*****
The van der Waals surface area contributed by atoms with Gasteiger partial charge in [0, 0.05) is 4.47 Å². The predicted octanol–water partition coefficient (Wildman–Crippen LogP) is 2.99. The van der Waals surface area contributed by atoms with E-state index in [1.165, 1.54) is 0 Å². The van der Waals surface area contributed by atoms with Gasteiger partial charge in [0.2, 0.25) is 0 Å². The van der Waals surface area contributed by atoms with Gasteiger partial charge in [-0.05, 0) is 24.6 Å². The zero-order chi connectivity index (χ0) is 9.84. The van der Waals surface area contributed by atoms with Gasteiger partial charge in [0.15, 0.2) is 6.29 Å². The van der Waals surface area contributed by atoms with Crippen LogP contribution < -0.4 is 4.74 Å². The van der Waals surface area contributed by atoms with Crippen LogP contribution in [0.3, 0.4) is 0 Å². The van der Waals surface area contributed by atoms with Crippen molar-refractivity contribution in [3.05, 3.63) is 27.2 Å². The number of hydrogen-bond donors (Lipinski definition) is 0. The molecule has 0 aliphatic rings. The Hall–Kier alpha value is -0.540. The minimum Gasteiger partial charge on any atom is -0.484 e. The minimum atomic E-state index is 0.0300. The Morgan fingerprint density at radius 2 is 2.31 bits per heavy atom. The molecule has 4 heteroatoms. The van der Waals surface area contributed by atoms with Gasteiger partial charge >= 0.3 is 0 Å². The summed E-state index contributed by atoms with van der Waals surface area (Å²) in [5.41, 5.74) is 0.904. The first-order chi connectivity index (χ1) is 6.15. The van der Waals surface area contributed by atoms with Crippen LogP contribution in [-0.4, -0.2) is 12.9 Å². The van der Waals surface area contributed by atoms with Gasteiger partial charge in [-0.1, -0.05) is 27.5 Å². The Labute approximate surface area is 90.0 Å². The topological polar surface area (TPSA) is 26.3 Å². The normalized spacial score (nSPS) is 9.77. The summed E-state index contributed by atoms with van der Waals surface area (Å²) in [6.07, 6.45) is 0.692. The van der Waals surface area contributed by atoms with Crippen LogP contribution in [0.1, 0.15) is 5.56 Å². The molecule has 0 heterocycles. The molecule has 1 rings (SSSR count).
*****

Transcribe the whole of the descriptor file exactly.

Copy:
The van der Waals surface area contributed by atoms with Gasteiger partial charge in [0, 0.05) is 4.47 Å². The predicted octanol–water partition coefficient (Wildman–Crippen LogP) is 2.99. The van der Waals surface area contributed by atoms with E-state index in [1.165, 1.54) is 0 Å². The van der Waals surface area contributed by atoms with Gasteiger partial charge in [0.2, 0.25) is 0 Å². The van der Waals surface area contributed by atoms with Gasteiger partial charge in [-0.05, 0) is 24.6 Å². The zero-order chi connectivity index (χ0) is 9.84. The van der Waals surface area contributed by atoms with Gasteiger partial charge in [0.15, 0.2) is 6.29 Å². The van der Waals surface area contributed by atoms with Crippen LogP contribution < -0.4 is 4.74 Å². The van der Waals surface area contributed by atoms with Crippen LogP contribution in [0.3, 0.4) is 0 Å². The van der Waals surface area contributed by atoms with Crippen molar-refractivity contribution in [3.05, 3.63) is 27.2 Å². The number of hydrogen-bond donors (Lipinski definition) is 0. The molecule has 0 aliphatic rings. The Hall–Kier alpha value is -0.540. The minimum Gasteiger partial charge on any atom is -0.484 e. The minimum atomic E-state index is 0.0300. The Morgan fingerprint density at radius 2 is 2.31 bits per heavy atom. The molecule has 4 heteroatoms. The van der Waals surface area contributed by atoms with Gasteiger partial charge >= 0.3 is 0 Å². The summed E-state index contributed by atoms with van der Waals surface area (Å²) in [5.41, 5.74) is 0.904. The first-order chi connectivity index (χ1) is 6.15. The van der Waals surface area contributed by atoms with Crippen LogP contribution in [-0.4, -0.2) is 12.9 Å². The van der Waals surface area contributed by atoms with Gasteiger partial charge in [-0.1, -0.05) is 27.5 Å². The Labute approximate surface area is 90.0 Å². The topological polar surface area (TPSA) is 26.3 Å². The normalized spacial score (nSPS) is 9.77. The summed E-state index contributed by atoms with van der Waals surface area (Å²) in [6.07, 6.45) is 0.692. The van der Waals surface area contributed by atoms with Crippen LogP contribution in [0.1, 0.15) is 5.56 Å². The molecule has 0 heterocycles. The molecule has 1 rings (SSSR count).